A striking ritual of gratitude, Irreecha Birraa is an indigenous ceremony practiced by the Oromo People of Ethiopia. Upon the subtle announcement of Birraa (spring), the gathering marks a promise of “hope and bounty” which upholds the people in accord with the summons of the season.
The annual celebration takes place in the Oromia town of Bishoftu, south east of Ethiopia’s capital city Addis Ababa. Thousands of people travel to the sacred grounds of Lake Harsadi (Lake Harasadi) to participate in the elaborate Irreecha ritual, from sun-up to sundown. This occurs in September, at the beginning of Birraa (spring) to give thanks for “giving way for spring”, following the end of a dark and rainy season associated with “a time of difficulty”.
Though its largely known as a celebration to give thanks to Waaqa (God) for the blessings and mercies received throughout the previous year, it is also a consecrated time to honor the bliss of spring and “welcome the new season of plentiful harvest”. In harmony with a season of renewal and rebirth, the day is also praised and embraced for expressions of “forgiveness and forward looking”.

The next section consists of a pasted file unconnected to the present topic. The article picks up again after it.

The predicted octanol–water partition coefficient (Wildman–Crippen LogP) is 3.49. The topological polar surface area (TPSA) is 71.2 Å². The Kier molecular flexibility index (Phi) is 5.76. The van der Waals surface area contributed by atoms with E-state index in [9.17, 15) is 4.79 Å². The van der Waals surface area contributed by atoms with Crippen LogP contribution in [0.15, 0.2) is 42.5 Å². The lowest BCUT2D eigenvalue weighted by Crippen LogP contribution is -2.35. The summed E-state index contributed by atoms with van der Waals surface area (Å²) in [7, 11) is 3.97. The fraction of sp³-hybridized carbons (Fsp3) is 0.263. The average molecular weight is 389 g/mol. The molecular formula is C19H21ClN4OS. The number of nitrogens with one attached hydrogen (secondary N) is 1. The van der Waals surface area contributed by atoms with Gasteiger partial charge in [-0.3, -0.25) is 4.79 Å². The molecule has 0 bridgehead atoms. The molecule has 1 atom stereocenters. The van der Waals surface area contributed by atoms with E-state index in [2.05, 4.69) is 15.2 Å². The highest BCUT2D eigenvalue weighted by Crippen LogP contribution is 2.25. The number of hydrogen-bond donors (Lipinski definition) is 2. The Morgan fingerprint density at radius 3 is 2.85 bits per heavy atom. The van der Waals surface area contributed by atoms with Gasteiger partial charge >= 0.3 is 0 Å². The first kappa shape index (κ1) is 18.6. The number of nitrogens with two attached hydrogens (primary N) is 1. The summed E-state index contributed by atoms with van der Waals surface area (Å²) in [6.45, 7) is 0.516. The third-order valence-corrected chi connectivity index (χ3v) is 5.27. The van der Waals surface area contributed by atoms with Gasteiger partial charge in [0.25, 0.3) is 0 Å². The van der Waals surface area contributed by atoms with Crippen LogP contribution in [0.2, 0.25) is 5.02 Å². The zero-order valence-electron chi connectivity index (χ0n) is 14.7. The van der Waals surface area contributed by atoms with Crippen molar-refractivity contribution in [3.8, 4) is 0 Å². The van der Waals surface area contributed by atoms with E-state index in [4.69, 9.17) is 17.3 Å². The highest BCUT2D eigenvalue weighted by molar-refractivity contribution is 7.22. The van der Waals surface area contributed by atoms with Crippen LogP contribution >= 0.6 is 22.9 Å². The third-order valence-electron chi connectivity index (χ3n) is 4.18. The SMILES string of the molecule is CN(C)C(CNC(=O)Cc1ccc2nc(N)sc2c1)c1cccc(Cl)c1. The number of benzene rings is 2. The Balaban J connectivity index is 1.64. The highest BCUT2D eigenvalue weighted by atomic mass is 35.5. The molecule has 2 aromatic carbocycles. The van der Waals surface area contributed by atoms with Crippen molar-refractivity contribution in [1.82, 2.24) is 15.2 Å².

Irreecha is an ancient African culture practiced by the Oromo people of Ethiopia for thousands of years. And while the celebration plays a significant role in the revival of culture as well as the manifestation and preservation of Oromo national identity, it also represents the “pan-Oromo tradition” in a compelling performance and colorful display of cultural practice.
At this year’s celebration where thousands gathered, unpredictably toward the end, the festivity halted after police fired tear gas and rubber bullets to disperse an anti-government protest, triggering a stampede that killed dozens. And as the world came to know Irreecha Birraa by way of media reports of the tragedy, the “festival of thanks” and its symbol of “forgiveness and forward looking” got lost. However, one photographer’s “People and Portraits of Irreecha” Instagram series paying homage to Irreecha redeems what may have been lost. It unveils to the world striking portraits as well as offer the viewer a peek into the Oromo people’s enchanting ceremony, respectably known by those who have experienced it. Abel’s arresting series captures the spirit of the Oromo people at Irreecha Birraa 2016 prior to its disruption.
Abel Assefa is an Ethiopian Visual Artist, Cultural Documentarian, and Historic Building Conservation professional.
Click through the gallery to see featured photographs by Abel Assefa.
Author: Amira Ali